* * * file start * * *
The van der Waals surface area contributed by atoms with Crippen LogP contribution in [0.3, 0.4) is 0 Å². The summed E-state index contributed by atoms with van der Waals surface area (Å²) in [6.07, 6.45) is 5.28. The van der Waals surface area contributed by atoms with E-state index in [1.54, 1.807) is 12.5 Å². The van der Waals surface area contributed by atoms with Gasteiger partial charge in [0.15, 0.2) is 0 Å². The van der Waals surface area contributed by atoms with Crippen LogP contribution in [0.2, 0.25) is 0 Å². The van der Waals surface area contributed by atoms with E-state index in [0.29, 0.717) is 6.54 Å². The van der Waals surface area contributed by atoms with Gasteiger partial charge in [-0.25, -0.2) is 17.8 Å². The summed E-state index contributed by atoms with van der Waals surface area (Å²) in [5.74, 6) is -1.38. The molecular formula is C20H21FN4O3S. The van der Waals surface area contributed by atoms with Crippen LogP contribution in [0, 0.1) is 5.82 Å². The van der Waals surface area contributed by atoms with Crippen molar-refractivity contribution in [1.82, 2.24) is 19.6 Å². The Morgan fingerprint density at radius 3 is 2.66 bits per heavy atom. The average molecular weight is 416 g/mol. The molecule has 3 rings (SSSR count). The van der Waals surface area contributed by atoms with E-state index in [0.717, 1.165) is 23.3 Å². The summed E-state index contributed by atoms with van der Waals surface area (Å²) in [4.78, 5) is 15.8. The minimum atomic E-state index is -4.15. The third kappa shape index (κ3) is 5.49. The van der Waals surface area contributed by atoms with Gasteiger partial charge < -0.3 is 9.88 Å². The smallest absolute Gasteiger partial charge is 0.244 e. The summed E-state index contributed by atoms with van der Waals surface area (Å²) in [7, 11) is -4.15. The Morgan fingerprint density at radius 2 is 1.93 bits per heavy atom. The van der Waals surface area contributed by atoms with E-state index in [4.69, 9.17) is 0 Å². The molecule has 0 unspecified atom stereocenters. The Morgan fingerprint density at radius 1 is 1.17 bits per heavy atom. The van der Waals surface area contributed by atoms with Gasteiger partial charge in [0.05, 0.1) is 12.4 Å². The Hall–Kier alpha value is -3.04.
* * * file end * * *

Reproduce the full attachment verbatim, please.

The van der Waals surface area contributed by atoms with Crippen LogP contribution in [0.3, 0.4) is 0 Å². The summed E-state index contributed by atoms with van der Waals surface area (Å²) in [6.07, 6.45) is 5.28. The van der Waals surface area contributed by atoms with E-state index in [1.54, 1.807) is 12.5 Å². The van der Waals surface area contributed by atoms with Gasteiger partial charge in [0.15, 0.2) is 0 Å². The van der Waals surface area contributed by atoms with Crippen LogP contribution in [0.2, 0.25) is 0 Å². The van der Waals surface area contributed by atoms with E-state index in [0.29, 0.717) is 6.54 Å². The van der Waals surface area contributed by atoms with Gasteiger partial charge in [-0.25, -0.2) is 17.8 Å². The summed E-state index contributed by atoms with van der Waals surface area (Å²) in [5.74, 6) is -1.38. The molecular formula is C20H21FN4O3S. The van der Waals surface area contributed by atoms with Crippen LogP contribution in [0, 0.1) is 5.82 Å². The van der Waals surface area contributed by atoms with Crippen molar-refractivity contribution in [1.82, 2.24) is 19.6 Å². The Morgan fingerprint density at radius 3 is 2.66 bits per heavy atom. The average molecular weight is 416 g/mol. The molecule has 3 rings (SSSR count). The van der Waals surface area contributed by atoms with E-state index in [0.717, 1.165) is 23.3 Å². The summed E-state index contributed by atoms with van der Waals surface area (Å²) in [4.78, 5) is 15.8. The minimum atomic E-state index is -4.15. The third kappa shape index (κ3) is 5.49. The van der Waals surface area contributed by atoms with Gasteiger partial charge < -0.3 is 9.88 Å². The smallest absolute Gasteiger partial charge is 0.244 e. The summed E-state index contributed by atoms with van der Waals surface area (Å²) in [7, 11) is -4.15. The Morgan fingerprint density at radius 2 is 1.93 bits per heavy atom. The van der Waals surface area contributed by atoms with E-state index in [4.69, 9.17) is 0 Å². The molecule has 0 unspecified atom stereocenters. The Morgan fingerprint density at radius 1 is 1.17 bits per heavy atom. The van der Waals surface area contributed by atoms with Gasteiger partial charge in [0.05, 0.1) is 12.4 Å². The Hall–Kier alpha value is -3.04.